Rainbow flag acquired for Design Museum’s permanent collection

Besi Besemar July 4, 2017

The Design Museum in London acquires a series of new objects for its permanent collection.

New acquisitions include the rainbow flag, David Bowie’s Blackstar album, a coffee cup for astronauts and Oculus Rift’s virtual reality headset.

The Design Museum has the UK’s only collection devoted exclusively to contemporary design and architecture and is an important record of the key designs that have shaped the modern world. It tells the history of mass production, from the manufacturing innovations of the nineteenth century up to the digital and making revolution of today.

The rainbow flag, originally created by San Francisco artist Gilbert Baker, is the Design Museum’s first acquisition since moving to its new home in Kensington High Street. Identified as one of the defining designs of the modern age, the flag was part of an original series of ten that Baker designed and created in 1978. Also known as the gay pride flag or LGBT+ pride flag, the design reflects the diversity of the LGBT+ (lesbian, gay, bisexual and transgender) communities.

Originating in northern California, the flag has been adopted worldwide and is now a globally recognised symbol.

One of 2016 defining designs, the ★ (Blackstar) album design by Jonathan Barnbrook has also been acquired. Released on January 8 2016 to coincide with Bowie’s 69th birthday, two days before his passing, the album was met with critical acclaim.

The Unicode Blackstar symbol created a simplistic identity that let the music take centre stage. Designed using open source elements, the artwork for the album became open-sourced itself following Bowie’s death enabling fans to engage and interact with the symbols.

Also acquired is the Space Cup, a coffee cup used by astronauts in zero gravity. Designed and developed using scientific results of experiments conducted aboard the International Space Station, the design allows astronauts to drink coffee from an open cup whilst in outer space. The Space Cup was designed to exploit passive capillary forces to replace the role of gravity to create an earth-like drinking experience in space.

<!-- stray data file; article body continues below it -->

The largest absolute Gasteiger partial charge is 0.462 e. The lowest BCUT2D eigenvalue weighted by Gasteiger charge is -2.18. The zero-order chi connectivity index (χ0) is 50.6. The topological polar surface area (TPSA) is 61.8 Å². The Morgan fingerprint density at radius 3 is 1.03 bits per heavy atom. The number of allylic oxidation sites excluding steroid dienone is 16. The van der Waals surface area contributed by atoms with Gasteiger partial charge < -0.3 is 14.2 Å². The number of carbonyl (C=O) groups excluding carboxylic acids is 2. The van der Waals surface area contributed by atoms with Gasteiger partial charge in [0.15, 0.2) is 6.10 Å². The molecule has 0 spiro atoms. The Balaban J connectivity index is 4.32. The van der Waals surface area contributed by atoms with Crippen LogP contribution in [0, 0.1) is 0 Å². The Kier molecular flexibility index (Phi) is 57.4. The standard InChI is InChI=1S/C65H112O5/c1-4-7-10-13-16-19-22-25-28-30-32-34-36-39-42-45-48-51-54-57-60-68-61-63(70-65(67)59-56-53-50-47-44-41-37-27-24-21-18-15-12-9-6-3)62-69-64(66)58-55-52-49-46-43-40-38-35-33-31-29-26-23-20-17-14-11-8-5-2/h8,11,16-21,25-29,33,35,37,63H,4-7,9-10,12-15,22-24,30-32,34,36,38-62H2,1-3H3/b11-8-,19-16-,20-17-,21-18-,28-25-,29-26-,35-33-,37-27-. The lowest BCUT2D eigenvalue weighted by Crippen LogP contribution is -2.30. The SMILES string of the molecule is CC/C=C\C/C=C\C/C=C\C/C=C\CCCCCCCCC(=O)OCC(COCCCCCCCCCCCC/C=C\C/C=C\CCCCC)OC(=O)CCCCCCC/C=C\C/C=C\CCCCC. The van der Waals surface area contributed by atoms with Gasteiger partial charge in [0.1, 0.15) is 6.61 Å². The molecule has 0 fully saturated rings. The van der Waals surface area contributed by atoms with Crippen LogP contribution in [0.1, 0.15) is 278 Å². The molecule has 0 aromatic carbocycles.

The museum’s collection aims to keep up with the latest technological advancements and has acquired the Oculus Rift virtual reality headset, which was released on March 28, 2016. Developed and manufactured by Oculus VR, a division of Facebook Inc., the headsets allow the user to enter an entirely immersive computer-generated environment.

To coincide with the museum’s current exhibition, California: Designing Freedom, the museum has also acquired a number of innovations from California that have created a lasting impact on the world of design. The original Frisbee by Wham-O Frisbee from 1958, the Atari VCS/2600 (the home video game console developed by Atari, Inc. in 1977), and the full run of both the Whole Earth Catalog (an American counterculture magazine and product catalogue published by Stewart Brand between 1968 and 1972) and the Emigre magazines (a quarterly publication devoted to visual communication founded by Rudy VanderLans and Zuzana Licko and published between 1984 and 2005) have all been incorporated into the museum’s expanding collection.

California: Designing Freedom explores how the ideals of the 1960s counterculture morphed into the tech culture of Silicon Valley, and how Designed in California became a global phenomenon. The central premise is that California has pioneered tools of personal liberation, from LSD to surfboards and iPhones. This ambitious survey brings together political posters and portable devices, but also looks beyond hardware to explore how user interface designers in the San Francisco Bay Area are shaping some of our most common daily experiences. By turns empowering, addictive and troubling, Californian products have affected our lives to such an extent that in some ways we are all now Californians.

The Design Museum is the world’s leading museum devoted to architecture and design, its work encompasses all elements of design, including fashion, product and graphic design. Since it opened its doors in 1989 the museum has displayed everything from an AK-47 to high heels designed by Christian Louboutin. It has staged over 100 exhibitions, welcomed over five million visitors and showcased the work of some of the world’s most celebrated designers and architects including Paul Smith, Zaha Hadid, Jonathan Ive, Miuccia Prada, Frank Gehry, Eileen Gray and Dieter Rams.

On November 24, 2016, The Design Museum relocated to Kensington, West London. Leading architectural designer John Pawson has converted the interior of a 1960s modernist building to create a new home giving it three times more space in which to show a wider range of exhibitions and significantly extend its learning programme.


Where: The Design Museum, 224-238 Kensington High Street, London, W8 6AG

When: May 24, 2017 – October 15, 2017

Times: Open daily 10:00 – 18:00 (last admission 17:00)

Cost: Adult £10.50 – Student/concession £8* – Family (1 adult + 3 children) £17  – Family (2 adults + 3 children) £24  – Child (6 – 15 years) £5.25 – Children under 6 years free – Members free

For more information about the Design Museum, click here: